Father as a Role Model
“We lived at my grandmother’s from my mother’s side. She set an example for me by her faith and trust in God and by her really sound Christian life. And my father, who usually led conversation with her, mainly before elections, he was zealous for social justice. I can say that back then the village of Krompachy was called “valley of hunger”. Later people used to call it red Krompachy, because there was a mine in Slovinky and a copper processing plant in Krompachy. And it was interconnected somehow. In Slovinky miners often died of silicosis and their children were forced to beg for food. It influenced me a lot because my mother used to give them some bread at the door. You know, we used to have it always at home and my father called those children in and asked them about their parents, their occupations and then he usually went to see the sick ones. Thus my father was a good example of a man with real social consciousness and he considered it as some fight for social justice. Even though he wasn’t well educated, he was very intelligent and he never feared to raise his voice against injustice.”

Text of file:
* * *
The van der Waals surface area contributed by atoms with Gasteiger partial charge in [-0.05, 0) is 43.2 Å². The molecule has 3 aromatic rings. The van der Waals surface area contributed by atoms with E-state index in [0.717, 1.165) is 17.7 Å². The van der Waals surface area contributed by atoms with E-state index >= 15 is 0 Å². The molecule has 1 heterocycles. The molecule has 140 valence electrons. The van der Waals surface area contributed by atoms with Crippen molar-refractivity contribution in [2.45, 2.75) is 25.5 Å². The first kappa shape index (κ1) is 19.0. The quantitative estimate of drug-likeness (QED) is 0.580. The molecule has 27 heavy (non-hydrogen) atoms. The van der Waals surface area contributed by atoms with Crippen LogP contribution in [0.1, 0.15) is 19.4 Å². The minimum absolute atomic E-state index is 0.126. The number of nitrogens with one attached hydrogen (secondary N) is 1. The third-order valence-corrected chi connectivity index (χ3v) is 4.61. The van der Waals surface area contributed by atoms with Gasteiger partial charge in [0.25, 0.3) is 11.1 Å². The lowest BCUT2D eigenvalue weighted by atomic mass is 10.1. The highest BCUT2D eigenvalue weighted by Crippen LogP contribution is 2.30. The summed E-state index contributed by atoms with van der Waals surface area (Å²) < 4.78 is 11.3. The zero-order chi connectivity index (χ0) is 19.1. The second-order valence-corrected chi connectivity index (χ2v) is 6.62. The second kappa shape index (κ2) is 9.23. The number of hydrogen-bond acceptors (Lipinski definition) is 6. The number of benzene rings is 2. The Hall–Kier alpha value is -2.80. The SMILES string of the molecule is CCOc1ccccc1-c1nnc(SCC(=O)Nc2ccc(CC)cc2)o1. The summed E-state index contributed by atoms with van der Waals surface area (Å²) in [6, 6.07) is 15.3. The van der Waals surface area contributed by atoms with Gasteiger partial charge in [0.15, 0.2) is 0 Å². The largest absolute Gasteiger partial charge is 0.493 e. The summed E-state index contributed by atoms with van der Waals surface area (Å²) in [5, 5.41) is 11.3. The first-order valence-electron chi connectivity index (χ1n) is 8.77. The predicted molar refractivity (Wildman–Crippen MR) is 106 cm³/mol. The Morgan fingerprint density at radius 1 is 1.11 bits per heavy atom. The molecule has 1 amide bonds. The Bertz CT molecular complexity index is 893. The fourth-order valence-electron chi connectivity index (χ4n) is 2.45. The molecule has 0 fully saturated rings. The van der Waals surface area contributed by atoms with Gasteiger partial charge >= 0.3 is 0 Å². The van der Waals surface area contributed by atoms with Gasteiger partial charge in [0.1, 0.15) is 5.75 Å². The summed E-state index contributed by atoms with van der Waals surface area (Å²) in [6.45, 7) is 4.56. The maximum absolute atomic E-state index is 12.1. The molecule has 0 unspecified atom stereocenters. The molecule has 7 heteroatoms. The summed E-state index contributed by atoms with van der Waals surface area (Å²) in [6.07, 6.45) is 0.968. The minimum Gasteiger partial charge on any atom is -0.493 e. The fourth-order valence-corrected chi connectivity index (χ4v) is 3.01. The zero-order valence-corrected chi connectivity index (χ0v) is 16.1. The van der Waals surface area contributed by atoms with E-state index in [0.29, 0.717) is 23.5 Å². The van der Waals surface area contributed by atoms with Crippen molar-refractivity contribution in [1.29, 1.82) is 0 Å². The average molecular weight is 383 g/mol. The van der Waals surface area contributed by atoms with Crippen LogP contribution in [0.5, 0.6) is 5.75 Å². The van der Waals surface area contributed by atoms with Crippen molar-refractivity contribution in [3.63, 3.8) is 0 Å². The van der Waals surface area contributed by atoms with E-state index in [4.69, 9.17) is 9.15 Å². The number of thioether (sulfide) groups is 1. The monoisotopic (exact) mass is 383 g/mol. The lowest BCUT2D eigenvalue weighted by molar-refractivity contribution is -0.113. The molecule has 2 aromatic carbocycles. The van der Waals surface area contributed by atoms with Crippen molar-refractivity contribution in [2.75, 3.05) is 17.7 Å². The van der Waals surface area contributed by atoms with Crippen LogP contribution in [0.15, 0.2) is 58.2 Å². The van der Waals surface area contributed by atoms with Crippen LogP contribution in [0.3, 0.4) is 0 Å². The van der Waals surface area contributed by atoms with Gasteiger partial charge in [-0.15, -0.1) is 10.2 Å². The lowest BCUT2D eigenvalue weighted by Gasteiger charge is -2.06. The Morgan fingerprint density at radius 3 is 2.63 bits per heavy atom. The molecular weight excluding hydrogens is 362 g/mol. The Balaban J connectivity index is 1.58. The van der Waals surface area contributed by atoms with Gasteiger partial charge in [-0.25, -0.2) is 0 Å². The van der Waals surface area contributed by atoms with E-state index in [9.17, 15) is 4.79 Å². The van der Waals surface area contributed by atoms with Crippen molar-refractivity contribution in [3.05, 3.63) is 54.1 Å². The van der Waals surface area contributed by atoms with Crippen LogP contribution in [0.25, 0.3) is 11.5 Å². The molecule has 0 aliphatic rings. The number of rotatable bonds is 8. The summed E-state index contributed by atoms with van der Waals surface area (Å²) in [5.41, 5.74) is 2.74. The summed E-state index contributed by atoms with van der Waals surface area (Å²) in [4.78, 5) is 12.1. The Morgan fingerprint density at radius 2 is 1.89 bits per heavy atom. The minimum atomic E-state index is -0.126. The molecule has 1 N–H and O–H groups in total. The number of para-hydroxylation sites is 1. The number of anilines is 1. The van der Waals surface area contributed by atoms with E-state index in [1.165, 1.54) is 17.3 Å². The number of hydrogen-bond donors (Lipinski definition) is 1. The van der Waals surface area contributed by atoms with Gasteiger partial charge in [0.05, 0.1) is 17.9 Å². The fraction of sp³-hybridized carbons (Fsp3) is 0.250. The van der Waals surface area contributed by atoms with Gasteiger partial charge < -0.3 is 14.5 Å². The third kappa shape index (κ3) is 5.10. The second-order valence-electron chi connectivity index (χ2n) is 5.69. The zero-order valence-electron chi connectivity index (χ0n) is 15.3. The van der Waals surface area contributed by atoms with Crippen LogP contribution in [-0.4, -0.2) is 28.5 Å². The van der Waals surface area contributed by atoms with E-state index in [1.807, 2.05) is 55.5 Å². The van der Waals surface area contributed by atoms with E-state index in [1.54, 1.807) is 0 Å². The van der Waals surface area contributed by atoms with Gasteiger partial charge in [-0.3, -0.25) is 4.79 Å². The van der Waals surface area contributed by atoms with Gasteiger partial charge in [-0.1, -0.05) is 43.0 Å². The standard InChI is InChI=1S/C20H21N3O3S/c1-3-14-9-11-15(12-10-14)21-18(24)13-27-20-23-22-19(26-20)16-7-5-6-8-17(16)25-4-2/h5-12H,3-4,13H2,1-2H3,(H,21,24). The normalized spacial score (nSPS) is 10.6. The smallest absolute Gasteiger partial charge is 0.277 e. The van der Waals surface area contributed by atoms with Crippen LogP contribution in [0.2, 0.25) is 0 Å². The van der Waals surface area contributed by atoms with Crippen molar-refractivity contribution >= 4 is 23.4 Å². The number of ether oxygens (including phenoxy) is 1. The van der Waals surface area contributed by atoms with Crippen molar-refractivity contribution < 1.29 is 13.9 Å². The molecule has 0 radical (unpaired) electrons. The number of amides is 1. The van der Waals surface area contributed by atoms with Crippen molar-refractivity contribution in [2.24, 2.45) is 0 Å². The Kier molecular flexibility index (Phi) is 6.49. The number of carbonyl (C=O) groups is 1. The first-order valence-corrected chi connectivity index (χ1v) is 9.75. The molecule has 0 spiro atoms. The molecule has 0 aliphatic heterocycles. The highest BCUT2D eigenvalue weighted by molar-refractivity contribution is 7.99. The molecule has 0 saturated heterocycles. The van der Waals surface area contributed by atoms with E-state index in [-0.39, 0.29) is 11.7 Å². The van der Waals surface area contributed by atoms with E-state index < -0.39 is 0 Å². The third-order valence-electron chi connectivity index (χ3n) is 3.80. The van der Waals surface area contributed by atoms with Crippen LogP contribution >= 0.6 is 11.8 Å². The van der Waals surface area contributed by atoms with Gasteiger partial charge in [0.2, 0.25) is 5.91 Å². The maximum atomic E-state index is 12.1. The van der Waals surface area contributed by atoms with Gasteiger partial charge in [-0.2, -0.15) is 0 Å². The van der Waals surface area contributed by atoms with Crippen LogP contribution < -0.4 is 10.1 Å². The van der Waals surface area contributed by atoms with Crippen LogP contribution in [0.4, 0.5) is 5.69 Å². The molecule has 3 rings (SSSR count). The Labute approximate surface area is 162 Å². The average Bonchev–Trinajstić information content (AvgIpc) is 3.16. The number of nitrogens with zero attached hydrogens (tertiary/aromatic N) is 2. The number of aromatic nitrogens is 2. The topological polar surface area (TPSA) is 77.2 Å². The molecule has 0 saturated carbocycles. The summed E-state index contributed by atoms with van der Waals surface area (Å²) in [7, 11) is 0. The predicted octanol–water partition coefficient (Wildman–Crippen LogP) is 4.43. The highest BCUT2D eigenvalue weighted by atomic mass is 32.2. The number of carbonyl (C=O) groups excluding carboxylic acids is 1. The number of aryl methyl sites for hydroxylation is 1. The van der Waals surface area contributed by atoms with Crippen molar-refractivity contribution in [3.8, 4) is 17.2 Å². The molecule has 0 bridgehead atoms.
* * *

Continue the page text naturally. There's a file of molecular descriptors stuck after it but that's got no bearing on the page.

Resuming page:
Interrogated at Špitálska in Bratislava
“I was there for about three weeks or the like and they didn’t interrogate me at all. And then they transported me to Špitálska. They probably gave me some drugs into my meal. I say probably, but actually I am sure they did so. Because once he came and told me: ‘This is for you.’ It was a kind of cake scattered with sugar. Later I came to know that they added some scopolamine or something like that there. At night I was seeing things, it seemed to like it was filmed. Silvo Krčméry has already told you that they were doing similar things in Ruzyně in Prague. As if I heard some investigation above my head, I thought it was Nahálka because I didn’t know that he had managed to run away. I told myself that it shouldn’t have been forgotten ever. I could hear as they tortured him, yelled at him and threatened him as well. I didn’t know whether they filmed it to frighten me or it was a real investigation, but I must admit that it could be a kind of my hallucination with Nahálka. Actually I have to say that I was somehow motivated by the Jehovah’s Witness to accept all that suffering in the name of Church and its resurgence.”